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Would an electron use up its kinetic energy after competing a circuit?

  1. Apr 23, 2006 #1
    I was told that, in an simple electronic circuit (consist of resistor and battery), the power supplied by the battery must be equal to the power (heat) dissipated by the resistor.

    In form of equation:
    VI = RI^2 ,where V=voltage supplied by the battery, I=current, R=resistence.

    I find that, this equation is based on 1 assumption:
    on average, the electron will end up with ZERO kinetic energy when it reach the terminal of positive. In other words, all the energy it gains from the battery will be
    used up competely to overcome the collision and other resistence along the circuit.

    My qeustion is, has the assumption I mention here been made?
    If yes, what GUARANTEE that on average all the kinetic energy must be used up after completing a circuit?

    I think, there is a possibility for the elctrons that, after several collisoon, they may have some "residual" kinetic energy and they continue to reach the positive terminal.The consequesce is, these powerful electron will collide with the positive terminal of battery and hence stop there by losing their kinetic energy in form of heat.
    This is supported by the fact that, after some time, the battery will be heated up.
     
  2. jcsd
  3. Apr 23, 2006 #2

    vanesch

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    What you write would be correct, if the electrons were moving in a vacuum. In fact, what you write is what happens in a particle accelerator, and indeed, when one "dumps" the beam, there's a lot of dissipated heat generated.

    However, the kinetic energy of electrons IN A CONDUCTOR is extremely low, because of the successive collisions. This is BTW exactly the reason of electrical resistance.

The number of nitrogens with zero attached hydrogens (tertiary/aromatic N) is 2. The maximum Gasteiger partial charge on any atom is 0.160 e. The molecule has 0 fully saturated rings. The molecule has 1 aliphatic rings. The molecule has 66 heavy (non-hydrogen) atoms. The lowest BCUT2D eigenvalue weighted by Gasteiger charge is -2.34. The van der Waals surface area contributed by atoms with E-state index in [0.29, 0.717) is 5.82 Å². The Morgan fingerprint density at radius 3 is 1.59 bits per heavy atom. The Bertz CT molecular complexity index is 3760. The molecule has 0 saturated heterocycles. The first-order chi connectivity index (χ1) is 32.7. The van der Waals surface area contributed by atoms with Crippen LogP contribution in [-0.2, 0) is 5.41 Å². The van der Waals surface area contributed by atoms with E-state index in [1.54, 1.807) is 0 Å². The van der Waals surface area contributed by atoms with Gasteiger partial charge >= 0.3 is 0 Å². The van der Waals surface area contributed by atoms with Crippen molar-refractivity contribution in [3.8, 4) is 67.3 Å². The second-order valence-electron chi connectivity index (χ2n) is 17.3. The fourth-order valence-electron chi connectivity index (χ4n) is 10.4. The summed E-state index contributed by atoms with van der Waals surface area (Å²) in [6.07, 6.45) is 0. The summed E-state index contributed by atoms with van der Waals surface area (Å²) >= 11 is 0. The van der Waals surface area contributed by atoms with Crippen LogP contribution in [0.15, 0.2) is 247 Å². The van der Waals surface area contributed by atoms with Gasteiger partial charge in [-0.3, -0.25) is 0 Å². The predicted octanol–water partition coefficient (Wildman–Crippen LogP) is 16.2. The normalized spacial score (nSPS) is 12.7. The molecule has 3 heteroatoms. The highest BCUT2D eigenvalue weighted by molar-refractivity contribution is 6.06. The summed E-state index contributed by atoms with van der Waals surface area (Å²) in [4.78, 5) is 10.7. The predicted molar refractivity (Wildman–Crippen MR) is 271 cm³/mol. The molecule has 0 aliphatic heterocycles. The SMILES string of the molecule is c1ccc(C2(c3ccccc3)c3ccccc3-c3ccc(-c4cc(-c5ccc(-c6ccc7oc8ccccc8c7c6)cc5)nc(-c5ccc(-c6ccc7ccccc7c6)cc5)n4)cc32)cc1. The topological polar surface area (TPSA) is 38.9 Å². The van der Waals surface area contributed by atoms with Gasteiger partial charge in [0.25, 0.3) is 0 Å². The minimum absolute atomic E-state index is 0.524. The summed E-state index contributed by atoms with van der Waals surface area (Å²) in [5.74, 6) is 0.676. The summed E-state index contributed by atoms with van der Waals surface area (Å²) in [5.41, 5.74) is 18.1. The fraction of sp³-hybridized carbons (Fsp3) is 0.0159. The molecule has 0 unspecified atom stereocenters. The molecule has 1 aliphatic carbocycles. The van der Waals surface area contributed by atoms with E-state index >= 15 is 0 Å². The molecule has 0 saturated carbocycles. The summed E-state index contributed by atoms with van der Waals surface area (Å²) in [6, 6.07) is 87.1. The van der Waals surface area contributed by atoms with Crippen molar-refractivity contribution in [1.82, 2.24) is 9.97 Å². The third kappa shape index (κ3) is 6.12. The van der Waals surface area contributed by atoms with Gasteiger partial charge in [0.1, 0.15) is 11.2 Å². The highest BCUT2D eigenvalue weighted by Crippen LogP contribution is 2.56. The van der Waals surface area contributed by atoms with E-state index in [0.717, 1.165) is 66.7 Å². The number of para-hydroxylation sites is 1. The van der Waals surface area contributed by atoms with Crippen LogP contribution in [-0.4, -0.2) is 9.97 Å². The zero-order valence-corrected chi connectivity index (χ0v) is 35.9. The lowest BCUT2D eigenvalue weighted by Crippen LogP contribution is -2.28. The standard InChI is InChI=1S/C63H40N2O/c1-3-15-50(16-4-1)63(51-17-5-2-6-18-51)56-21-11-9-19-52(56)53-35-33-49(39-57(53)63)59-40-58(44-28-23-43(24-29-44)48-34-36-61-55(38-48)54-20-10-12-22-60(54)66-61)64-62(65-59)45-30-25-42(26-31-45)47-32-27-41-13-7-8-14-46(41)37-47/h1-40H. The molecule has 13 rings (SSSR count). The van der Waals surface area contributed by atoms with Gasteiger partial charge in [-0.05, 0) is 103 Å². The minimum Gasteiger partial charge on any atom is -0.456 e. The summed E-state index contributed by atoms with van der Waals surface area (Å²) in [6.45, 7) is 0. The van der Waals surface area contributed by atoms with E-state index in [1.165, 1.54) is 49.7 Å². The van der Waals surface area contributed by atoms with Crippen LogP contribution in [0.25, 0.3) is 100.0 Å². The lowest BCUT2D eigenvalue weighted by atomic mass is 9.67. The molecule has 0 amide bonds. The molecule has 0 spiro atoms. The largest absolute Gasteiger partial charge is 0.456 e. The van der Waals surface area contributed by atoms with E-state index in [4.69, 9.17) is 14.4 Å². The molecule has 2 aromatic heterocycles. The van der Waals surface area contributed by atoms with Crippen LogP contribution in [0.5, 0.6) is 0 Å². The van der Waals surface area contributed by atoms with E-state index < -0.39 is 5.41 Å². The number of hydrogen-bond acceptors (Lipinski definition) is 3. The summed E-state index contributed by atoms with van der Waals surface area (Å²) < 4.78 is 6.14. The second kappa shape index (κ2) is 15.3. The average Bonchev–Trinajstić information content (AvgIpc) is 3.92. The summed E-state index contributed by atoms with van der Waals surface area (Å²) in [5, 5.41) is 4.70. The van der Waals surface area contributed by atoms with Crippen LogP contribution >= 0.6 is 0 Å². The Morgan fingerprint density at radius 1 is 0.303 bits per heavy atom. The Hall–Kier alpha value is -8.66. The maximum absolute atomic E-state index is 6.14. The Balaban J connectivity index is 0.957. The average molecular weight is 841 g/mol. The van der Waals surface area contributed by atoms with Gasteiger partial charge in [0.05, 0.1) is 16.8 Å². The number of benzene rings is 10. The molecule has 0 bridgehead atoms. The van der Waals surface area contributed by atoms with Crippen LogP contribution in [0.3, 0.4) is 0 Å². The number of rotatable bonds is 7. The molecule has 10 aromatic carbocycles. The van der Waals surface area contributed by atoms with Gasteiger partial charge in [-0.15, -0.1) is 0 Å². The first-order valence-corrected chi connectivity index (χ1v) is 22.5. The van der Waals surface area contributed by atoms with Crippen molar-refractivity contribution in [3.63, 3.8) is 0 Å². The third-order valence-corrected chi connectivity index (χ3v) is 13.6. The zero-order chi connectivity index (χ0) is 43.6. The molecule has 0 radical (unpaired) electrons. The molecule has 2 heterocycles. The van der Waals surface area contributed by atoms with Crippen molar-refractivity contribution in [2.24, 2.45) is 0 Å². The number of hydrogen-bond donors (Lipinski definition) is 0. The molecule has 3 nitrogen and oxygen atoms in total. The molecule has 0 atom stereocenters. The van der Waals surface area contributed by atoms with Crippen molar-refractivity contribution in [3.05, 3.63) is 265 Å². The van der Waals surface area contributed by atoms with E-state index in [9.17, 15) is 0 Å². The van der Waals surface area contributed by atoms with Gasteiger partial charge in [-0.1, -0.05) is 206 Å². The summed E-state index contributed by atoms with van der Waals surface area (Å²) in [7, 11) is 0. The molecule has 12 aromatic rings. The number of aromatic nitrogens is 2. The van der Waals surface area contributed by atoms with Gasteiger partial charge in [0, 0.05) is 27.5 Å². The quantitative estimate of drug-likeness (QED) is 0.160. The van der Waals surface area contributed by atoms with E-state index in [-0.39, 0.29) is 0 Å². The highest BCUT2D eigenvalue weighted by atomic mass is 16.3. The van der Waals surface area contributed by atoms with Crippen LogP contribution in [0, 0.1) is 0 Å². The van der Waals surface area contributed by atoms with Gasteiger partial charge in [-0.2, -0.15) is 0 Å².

The heating up of the battery has nothing to do with the remnant kinetic energy of electrons completing the circuit, but with losses during the electrochemical process that produces the potential difference (in other words, not 100% of the chemical energy goes into restoring the potential difference ; some percentage is lost in heat during the chemical reaction).
     
  4. Apr 23, 2006 #3
    oh I see....

    That means, along the way, the elctrons actually always maintain their kinetic energy at "small magnitude" due to collisions. In other words, the gain in kietic energy (from the battery) is always balanced out by the loss of heat in collisions, roughly speaking.

    Moreover, the change in speed of an electron is not significantly large when it reaches the posotive terminal....so, when the electron complete a circuit, the change in kinetic energy is always negligible.

    This is why I understand...is it correct?

    Twukwuw.
     
  5. Apr 23, 2006 #4

    vanesch

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    Yes. Although extremely elementary, look up the "Drude model"
    http://en.wikipedia.org/wiki/Drude_model of conduction in a metal.

    In fact, the Drude model is essentially correct concerning electron transport in gasses, but less so in metals.
     
  6. Apr 24, 2006 #5
    typical drift velocity of electrons in a small circuit is a few mm per second. while their rms speed due to thermal energy is several thousands meter per second.
     
  7. Apr 24, 2006 #6

    Gokul43201

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    The kinetic energy of the elctrons remains the same; it is the potential energy that is decreasing.

    The analogy to a river flowing downhill can be helpful. The battery provides the height of the (for simplicity, conical) hill and the series resistance determines its base diameter (or the horizontal distance traveled by the river). Increasing the height of the hill (battery voltage) or decreasing the diameter (resistance) makes the river flow faster (increases the current).

    During the course of the journey, however, due to dissipative forces along the way, there is no change in the average flow velocity.
     
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